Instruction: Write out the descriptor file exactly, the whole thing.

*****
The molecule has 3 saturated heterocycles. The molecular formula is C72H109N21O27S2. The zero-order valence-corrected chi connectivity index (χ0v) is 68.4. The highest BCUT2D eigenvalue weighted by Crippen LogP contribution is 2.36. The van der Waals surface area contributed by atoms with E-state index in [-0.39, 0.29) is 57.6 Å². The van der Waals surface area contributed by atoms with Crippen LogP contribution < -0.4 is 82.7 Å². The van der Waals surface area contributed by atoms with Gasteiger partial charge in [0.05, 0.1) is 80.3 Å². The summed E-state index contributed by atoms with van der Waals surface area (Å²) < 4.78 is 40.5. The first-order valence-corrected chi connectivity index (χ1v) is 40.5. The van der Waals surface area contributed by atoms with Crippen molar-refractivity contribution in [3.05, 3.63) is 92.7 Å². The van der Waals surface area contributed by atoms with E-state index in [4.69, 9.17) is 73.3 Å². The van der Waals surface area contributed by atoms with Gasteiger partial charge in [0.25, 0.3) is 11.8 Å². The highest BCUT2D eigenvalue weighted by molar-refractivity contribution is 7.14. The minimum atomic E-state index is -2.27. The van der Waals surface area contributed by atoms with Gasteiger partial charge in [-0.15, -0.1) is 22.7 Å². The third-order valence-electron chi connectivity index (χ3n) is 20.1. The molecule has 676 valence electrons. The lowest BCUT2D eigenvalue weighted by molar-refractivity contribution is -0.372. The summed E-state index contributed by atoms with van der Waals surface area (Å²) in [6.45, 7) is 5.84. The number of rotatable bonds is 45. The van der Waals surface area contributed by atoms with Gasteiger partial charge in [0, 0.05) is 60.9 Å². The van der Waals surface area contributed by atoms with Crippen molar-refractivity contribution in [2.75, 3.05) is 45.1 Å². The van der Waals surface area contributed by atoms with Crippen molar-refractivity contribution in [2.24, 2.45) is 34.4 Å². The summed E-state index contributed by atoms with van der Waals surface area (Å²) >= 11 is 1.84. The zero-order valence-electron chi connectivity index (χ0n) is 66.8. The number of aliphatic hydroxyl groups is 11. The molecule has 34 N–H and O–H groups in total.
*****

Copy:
The molecule has 3 saturated heterocycles. The molecular formula is C72H109N21O27S2. The zero-order valence-corrected chi connectivity index (χ0v) is 68.4. The highest BCUT2D eigenvalue weighted by Crippen LogP contribution is 2.36. The van der Waals surface area contributed by atoms with E-state index in [-0.39, 0.29) is 57.6 Å². The van der Waals surface area contributed by atoms with Crippen LogP contribution < -0.4 is 82.7 Å². The van der Waals surface area contributed by atoms with Gasteiger partial charge in [0.05, 0.1) is 80.3 Å². The summed E-state index contributed by atoms with van der Waals surface area (Å²) < 4.78 is 40.5. The first-order valence-corrected chi connectivity index (χ1v) is 40.5. The van der Waals surface area contributed by atoms with Crippen molar-refractivity contribution in [3.05, 3.63) is 92.7 Å². The van der Waals surface area contributed by atoms with E-state index in [4.69, 9.17) is 73.3 Å². The van der Waals surface area contributed by atoms with Gasteiger partial charge in [0.25, 0.3) is 11.8 Å². The highest BCUT2D eigenvalue weighted by molar-refractivity contribution is 7.14. The minimum atomic E-state index is -2.27. The van der Waals surface area contributed by atoms with Gasteiger partial charge in [-0.15, -0.1) is 22.7 Å². The third-order valence-electron chi connectivity index (χ3n) is 20.1. The molecule has 676 valence electrons. The lowest BCUT2D eigenvalue weighted by molar-refractivity contribution is -0.372. The summed E-state index contributed by atoms with van der Waals surface area (Å²) in [6.45, 7) is 5.84. The number of rotatable bonds is 45. The van der Waals surface area contributed by atoms with Gasteiger partial charge in [0, 0.05) is 60.9 Å². The van der Waals surface area contributed by atoms with Crippen molar-refractivity contribution in [2.75, 3.05) is 45.1 Å². The van der Waals surface area contributed by atoms with Crippen molar-refractivity contribution in [2.24, 2.45) is 34.4 Å². The summed E-state index contributed by atoms with van der Waals surface area (Å²) >= 11 is 1.84. The zero-order valence-electron chi connectivity index (χ0n) is 66.8. The number of aliphatic hydroxyl groups is 11. The molecule has 34 N–H and O–H groups in total.